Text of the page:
Fueled by moonshine, a world of lowlifes jumps off the page
Set in the backwoods town of Cordesville, S.C., Ron Cooper's second novel, "Purple Jesus," features a 400-pound woman; a pistol-packing, revenge-bent beauty named Martha; a half-witted romantic named Purvis, who is in love with Martha; a white-lightning-drinking monk named Brother Andrew, who has taken a vow of silence and expresses himself primarily with a deadly bow and arrow; and a host of shack-dwelling inbreeds in need of serious dental work.
The novel opens with a redneck ritual: the gutting and ransacking of a recently dead person's house. Purvis is tearing out the walls with a crowbar, looking for Armey Wright's stash of cash, all the while cursing at Armey, who sits rotting in a chair with a small-caliber bullet hole in his head. What follows is a white-trash tale of greed, lust, drunkenness and violence. We get country baptisms in muddy, critter-infested creeks, propane tanks, single-wides, cheap beer and cheaper men and women, rusted pickup trucks firing on only a few cylinders, glue factories that grind up dead animals (and people), Rexall drugstores, Bible-toting hypocrites and plenty of tattoos.
We've seen antecedents to Cooper's story and characters before: Erskine Caldwell's "Tobacco Road," Faulkner's "Sanctuary," Cormac McCarthy's Tennessee novels, Chris Offutt's "Kentucky Straight," Barry Hannah's "Yonder Stands Your Orphan" and Michael Gills's "Why I Lie." But though we've had our share of splendid chroniclers of America's good ol' boys, we've rarely had them rendered by a philosopher like Cooper, and perhaps never by an author with such a keen ear and unflagging precision.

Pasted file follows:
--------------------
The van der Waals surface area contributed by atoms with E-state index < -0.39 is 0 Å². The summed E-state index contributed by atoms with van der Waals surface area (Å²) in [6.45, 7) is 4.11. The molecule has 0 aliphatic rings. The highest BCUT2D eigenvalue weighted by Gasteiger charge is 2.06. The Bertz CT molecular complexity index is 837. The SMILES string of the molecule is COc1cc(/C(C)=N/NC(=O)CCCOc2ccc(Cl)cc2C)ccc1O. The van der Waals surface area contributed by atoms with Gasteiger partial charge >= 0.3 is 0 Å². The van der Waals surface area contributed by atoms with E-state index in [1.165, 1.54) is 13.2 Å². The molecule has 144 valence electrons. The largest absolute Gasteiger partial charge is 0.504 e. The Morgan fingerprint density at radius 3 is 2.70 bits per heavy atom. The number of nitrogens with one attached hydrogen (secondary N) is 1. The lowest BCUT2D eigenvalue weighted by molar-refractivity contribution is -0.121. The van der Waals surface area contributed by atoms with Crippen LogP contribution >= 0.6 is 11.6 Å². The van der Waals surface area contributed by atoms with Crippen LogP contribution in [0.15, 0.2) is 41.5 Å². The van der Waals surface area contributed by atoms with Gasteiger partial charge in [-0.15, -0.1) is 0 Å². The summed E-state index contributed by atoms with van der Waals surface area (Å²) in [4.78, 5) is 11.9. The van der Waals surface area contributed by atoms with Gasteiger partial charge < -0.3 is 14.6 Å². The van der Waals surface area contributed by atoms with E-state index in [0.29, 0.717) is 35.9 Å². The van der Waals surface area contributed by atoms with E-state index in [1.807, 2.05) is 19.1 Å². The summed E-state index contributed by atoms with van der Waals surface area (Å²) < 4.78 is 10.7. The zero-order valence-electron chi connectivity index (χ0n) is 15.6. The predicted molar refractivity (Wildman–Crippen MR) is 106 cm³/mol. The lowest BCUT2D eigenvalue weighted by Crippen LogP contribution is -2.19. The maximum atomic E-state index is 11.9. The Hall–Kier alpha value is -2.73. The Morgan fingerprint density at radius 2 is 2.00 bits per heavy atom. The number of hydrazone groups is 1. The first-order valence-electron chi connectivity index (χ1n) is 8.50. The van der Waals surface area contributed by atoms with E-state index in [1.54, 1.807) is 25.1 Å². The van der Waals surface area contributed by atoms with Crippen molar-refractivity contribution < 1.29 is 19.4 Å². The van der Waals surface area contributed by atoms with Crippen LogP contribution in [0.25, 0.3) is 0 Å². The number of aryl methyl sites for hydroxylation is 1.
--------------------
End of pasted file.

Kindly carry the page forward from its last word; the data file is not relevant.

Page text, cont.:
Cooper understands that a redneck sees through a redneck's eyes. For Purvis, Martha's arms "fold like the blades of a feeler gauge." The expressions on a changing face shift "like the elusive colors on a fish scale." Someone's abnormally symmetrical face appears bisected "as if someone had snapped a chalk line on it."
Edgar Allan Poe wrote that every word in a short story should contribute to the effect of the whole. Very few American short-story writers have met this standard, and even fewer novelists have managed the feat: perhaps Hemingway, maybe Marilynne Robinson, Roth in "Portnoy's Complaint," Updike in "Rabbit, Run." It's a rare thing indeed, but Cooper keeps their company. "Purple Jesus" is so perfectly written, it's exhilarating to read.
His ability to switch between the muddled minds of lowlifes and the spiritual goulash of intellectual monks is, to this reviewer's knowledge, unprecedented, shockingly astute and aesthetically delightful. In counterpoint to the rednecks, Cooper gives us Brother Andrew, the vowed-to-silence monk and archer. More articulate, philosophical and spiritual than Ken Kesey's silent Chief in "One Flew Over the Cuckoo's Nest," Brother Andrew is the intellectual ballast of "Purple Jesus." (The title alludes to a fruity, white-lightning-spiked concoction.)
While Brother Andrew searches for his reason for being, Purvis searches for Armey's money and longs for Martha's love, and Martha tries to get out of hillbilly hell. Family secrets are somewhat revealed, though no one knows his own lineage for sure, since the women don't know which partner impregnated them.
The ending of "Purple Jesus" is harrowing and perfect, Cooper being not only a master of language and thought, of dialogue and metaphor, but a brilliant plotsmith, too. Details seemingly random become crucial, and events and characters converge in an unexpected yet logical flourish.
The publication of "Purple Jesus" is a literary event of the first magnitude. And once again, like last year's Pulitzer Prize winner, "Tinkers," it comes from a very small publisher.
Williamson's fifth book, "14 Fictional Positions," has just been published. His essay collection, "Say It Hot: Essays on American Writers Living, Dying, and Dead," will appear this summer.
By Ron Cooper.
Bancroft. 214 pp. $21.95